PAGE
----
Yet, he also knew he could not stay by the lake for a minute more. He was overcome by an overwhelming need to do something, anything, instead of sitting there and feeling so… helpless. So powerless. Powerless against Black and his relatives and unable to gain control over even the smallest fragment of his life.

But he could gain control. He could find Black and exact revenge and maybe then he'd finally stop feeling like walls were closing in around him. Plans began to form in his mind, and Harry didn't not push them away. Perhaps he might have done on another day, on a day where he didn't feel so acutely aware of what Black had stolen from him.

He would find Black, soon, once he was a little bit better at offensive spells. Grim determination welled in his chest, and he started to make his way towards the castle, to the library to check-out a couple of books on duelling or to his dorm to read through his DADA textbook or down to the cloisters to wait for Neville so that he'd have someone to practice with. Ideas and plans raced through his mind at a dizzying speed, and he headed off without sparing a final glance back to the where he'd been sat.

Unbeknown to him, a black dog sat watching forlornly from the edge of the Forbidden Forest.

Severus was enjoying a piping hot cup of coffee when Minerva came to find him. He had been sat, quite contently, in the corner of the staffroom, listening with half an ear to the murmured conversations which hummed around him while he finished up marking the last of the fifth years' essays. His quill, which had been racing across the parchment, stilled as Minerva lowered herself into the vacant chair beside him. Taking in her grave expression, Severus pushed his marking to one side and turned the full force of his attention on her.

"I spoke with Albus yesterday evening," she said in a quiet tone. Her face looked worn and her grey eyes seemed, for a moment, to shine with the same sorrow Albus' had. "He gave me a copy of Poppy's notes from Potter's visit."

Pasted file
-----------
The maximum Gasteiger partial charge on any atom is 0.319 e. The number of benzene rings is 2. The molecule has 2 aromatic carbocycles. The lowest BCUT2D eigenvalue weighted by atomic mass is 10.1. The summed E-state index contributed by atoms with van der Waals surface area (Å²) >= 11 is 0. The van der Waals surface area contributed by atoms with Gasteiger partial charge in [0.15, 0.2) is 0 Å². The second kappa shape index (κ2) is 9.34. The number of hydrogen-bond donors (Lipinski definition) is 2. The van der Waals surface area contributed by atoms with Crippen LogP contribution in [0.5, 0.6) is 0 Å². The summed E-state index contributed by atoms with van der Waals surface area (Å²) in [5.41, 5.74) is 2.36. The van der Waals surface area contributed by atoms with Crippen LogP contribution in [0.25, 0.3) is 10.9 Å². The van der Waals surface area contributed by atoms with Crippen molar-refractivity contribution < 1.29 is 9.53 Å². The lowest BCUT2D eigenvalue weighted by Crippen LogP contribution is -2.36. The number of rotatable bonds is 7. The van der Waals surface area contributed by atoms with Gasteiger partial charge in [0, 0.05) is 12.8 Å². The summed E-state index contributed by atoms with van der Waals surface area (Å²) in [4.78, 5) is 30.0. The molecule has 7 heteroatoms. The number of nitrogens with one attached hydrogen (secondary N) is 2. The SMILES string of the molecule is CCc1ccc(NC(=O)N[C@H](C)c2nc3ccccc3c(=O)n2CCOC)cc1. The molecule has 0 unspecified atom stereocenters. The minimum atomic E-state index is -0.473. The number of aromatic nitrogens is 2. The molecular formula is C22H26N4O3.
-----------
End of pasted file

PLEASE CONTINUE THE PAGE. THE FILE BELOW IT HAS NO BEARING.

It was only his years of occlumency training that enabled him to suppress a wince. Those notes. The ones that laid bare a lifetime of mistreatment for the boy Severus had sworn to protect. Notes that, though no more than ink on parchment, had forced him to examine every preconceived notion he held about the boy.

Sleep had eluded him the night before, as he'd painstakingly thought through every interaction he'd ever had with Potter, in a desperate effort to work out how he'd missed the signs which in hindsight seemed so blindingly obvious.

"How did we miss it?" Minerva asked, unknowingly echoing Severus' own ruminations. Then, after a moment of silence, she continued apprehensively, "Albus- Albus said Potter's family were responsible for his … for his injuries."

"Albus seems certain of it, though Potter has yet to say anything conclusive on the subject. Unfortunately, the pattern of repeated injuries over a long period of time is indicative of abuse from a member of the household. And … Albus admitted to having … doubts about leaving Potter with Lily's sister. Apparently he knew that he'd be subjecting the boy to a difficult upbringing … though he was … adamant that he never believed they would harm him."

Minerva's eyes flashed with sorrow and she looked away from him, her gaze fixed on her hands. Her whole posture seemed defeated, and when Severus' eyes had met hers, he'd recognised the hint of another emotion, the same sentiment that had dimmed Albus' blue eyes, behind her sadness. He recognised it well, for it spread through his body like a poison every time he glanced at his left arm. Guilt.